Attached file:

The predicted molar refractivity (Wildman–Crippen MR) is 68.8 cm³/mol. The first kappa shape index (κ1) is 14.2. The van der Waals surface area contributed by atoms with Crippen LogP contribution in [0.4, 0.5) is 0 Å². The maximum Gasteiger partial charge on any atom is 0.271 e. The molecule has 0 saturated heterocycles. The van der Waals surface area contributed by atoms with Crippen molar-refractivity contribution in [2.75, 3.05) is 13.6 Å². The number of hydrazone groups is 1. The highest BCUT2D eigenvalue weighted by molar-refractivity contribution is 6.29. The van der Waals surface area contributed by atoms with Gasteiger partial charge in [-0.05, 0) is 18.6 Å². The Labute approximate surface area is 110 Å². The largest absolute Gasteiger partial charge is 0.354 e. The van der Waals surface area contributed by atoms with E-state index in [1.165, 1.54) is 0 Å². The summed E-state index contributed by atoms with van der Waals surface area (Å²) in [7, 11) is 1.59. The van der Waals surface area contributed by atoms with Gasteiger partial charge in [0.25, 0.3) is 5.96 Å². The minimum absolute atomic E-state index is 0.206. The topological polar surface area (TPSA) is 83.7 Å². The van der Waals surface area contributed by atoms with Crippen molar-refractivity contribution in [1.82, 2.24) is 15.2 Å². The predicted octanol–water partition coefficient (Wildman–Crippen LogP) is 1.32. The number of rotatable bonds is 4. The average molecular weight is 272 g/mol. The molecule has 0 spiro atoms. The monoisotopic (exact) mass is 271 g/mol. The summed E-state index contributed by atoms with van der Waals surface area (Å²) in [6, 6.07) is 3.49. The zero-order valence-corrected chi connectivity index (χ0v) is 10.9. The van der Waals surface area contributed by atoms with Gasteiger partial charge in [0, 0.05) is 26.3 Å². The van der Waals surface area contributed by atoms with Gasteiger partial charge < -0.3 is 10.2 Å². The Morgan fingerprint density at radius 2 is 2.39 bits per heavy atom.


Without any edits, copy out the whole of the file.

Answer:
The predicted molar refractivity (Wildman–Crippen MR) is 68.8 cm³/mol. The first kappa shape index (κ1) is 14.2. The van der Waals surface area contributed by atoms with Crippen LogP contribution in [0.4, 0.5) is 0 Å². The maximum Gasteiger partial charge on any atom is 0.271 e. The molecule has 0 saturated heterocycles. The van der Waals surface area contributed by atoms with Crippen molar-refractivity contribution in [2.75, 3.05) is 13.6 Å². The number of hydrazone groups is 1. The highest BCUT2D eigenvalue weighted by molar-refractivity contribution is 6.29. The van der Waals surface area contributed by atoms with Gasteiger partial charge in [-0.05, 0) is 18.6 Å². The Labute approximate surface area is 110 Å². The largest absolute Gasteiger partial charge is 0.354 e. The van der Waals surface area contributed by atoms with E-state index in [1.165, 1.54) is 0 Å². The summed E-state index contributed by atoms with van der Waals surface area (Å²) in [7, 11) is 1.59. The van der Waals surface area contributed by atoms with Gasteiger partial charge in [0.25, 0.3) is 5.96 Å². The minimum absolute atomic E-state index is 0.206. The topological polar surface area (TPSA) is 83.7 Å². The van der Waals surface area contributed by atoms with Crippen molar-refractivity contribution in [1.82, 2.24) is 15.2 Å². The predicted octanol–water partition coefficient (Wildman–Crippen LogP) is 1.32. The number of rotatable bonds is 4. The average molecular weight is 272 g/mol. The molecule has 0 spiro atoms. The monoisotopic (exact) mass is 271 g/mol. The summed E-state index contributed by atoms with van der Waals surface area (Å²) in [6, 6.07) is 3.49. The zero-order valence-corrected chi connectivity index (χ0v) is 10.9. The van der Waals surface area contributed by atoms with Gasteiger partial charge in [0, 0.05) is 26.3 Å². The van der Waals surface area contributed by atoms with Gasteiger partial charge < -0.3 is 10.2 Å². The Morgan fingerprint density at radius 2 is 2.39 bits per heavy atom.